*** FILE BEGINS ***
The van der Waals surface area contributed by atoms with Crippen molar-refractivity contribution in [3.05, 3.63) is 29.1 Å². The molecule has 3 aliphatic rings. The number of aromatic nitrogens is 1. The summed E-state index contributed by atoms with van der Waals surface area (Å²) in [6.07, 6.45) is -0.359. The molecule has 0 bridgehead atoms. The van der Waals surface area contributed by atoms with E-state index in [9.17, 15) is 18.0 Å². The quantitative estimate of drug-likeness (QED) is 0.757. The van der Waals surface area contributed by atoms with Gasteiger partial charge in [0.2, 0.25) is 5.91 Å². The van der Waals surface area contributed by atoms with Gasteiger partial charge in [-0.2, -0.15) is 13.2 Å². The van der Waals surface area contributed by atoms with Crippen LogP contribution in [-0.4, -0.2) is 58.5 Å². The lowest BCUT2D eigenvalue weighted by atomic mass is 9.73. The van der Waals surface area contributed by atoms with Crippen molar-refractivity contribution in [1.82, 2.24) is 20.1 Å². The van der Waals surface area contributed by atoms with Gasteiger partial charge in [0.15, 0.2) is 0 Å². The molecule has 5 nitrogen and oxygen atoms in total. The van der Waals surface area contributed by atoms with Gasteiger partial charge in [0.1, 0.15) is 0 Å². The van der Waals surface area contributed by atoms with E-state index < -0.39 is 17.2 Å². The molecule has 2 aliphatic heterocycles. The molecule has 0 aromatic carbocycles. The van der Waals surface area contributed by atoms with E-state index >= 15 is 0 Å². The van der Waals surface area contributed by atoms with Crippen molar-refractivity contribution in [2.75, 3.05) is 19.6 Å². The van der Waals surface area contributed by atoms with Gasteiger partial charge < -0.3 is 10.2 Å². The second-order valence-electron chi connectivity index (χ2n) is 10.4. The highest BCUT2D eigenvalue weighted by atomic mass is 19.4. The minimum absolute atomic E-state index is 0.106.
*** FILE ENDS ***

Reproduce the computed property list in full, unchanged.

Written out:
The van der Waals surface area contributed by atoms with Crippen molar-refractivity contribution in [3.05, 3.63) is 29.1 Å². The molecule has 3 aliphatic rings. The number of aromatic nitrogens is 1. The summed E-state index contributed by atoms with van der Waals surface area (Å²) in [6.07, 6.45) is -0.359. The molecule has 0 bridgehead atoms. The van der Waals surface area contributed by atoms with E-state index in [9.17, 15) is 18.0 Å². The quantitative estimate of drug-likeness (QED) is 0.757. The van der Waals surface area contributed by atoms with Gasteiger partial charge in [0.2, 0.25) is 5.91 Å². The van der Waals surface area contributed by atoms with Gasteiger partial charge in [-0.2, -0.15) is 13.2 Å². The van der Waals surface area contributed by atoms with Crippen LogP contribution in [-0.4, -0.2) is 58.5 Å². The lowest BCUT2D eigenvalue weighted by atomic mass is 9.73. The van der Waals surface area contributed by atoms with Crippen molar-refractivity contribution in [1.82, 2.24) is 20.1 Å². The van der Waals surface area contributed by atoms with Gasteiger partial charge in [0.15, 0.2) is 0 Å². The molecule has 5 nitrogen and oxygen atoms in total. The van der Waals surface area contributed by atoms with Gasteiger partial charge in [0.1, 0.15) is 0 Å². The van der Waals surface area contributed by atoms with E-state index < -0.39 is 17.2 Å². The molecule has 2 aliphatic heterocycles. The molecule has 0 aromatic carbocycles. The van der Waals surface area contributed by atoms with E-state index >= 15 is 0 Å². The van der Waals surface area contributed by atoms with Crippen molar-refractivity contribution in [2.75, 3.05) is 19.6 Å². The van der Waals surface area contributed by atoms with Gasteiger partial charge < -0.3 is 10.2 Å². The second-order valence-electron chi connectivity index (χ2n) is 10.4. The highest BCUT2D eigenvalue weighted by atomic mass is 19.4. The minimum absolute atomic E-state index is 0.106.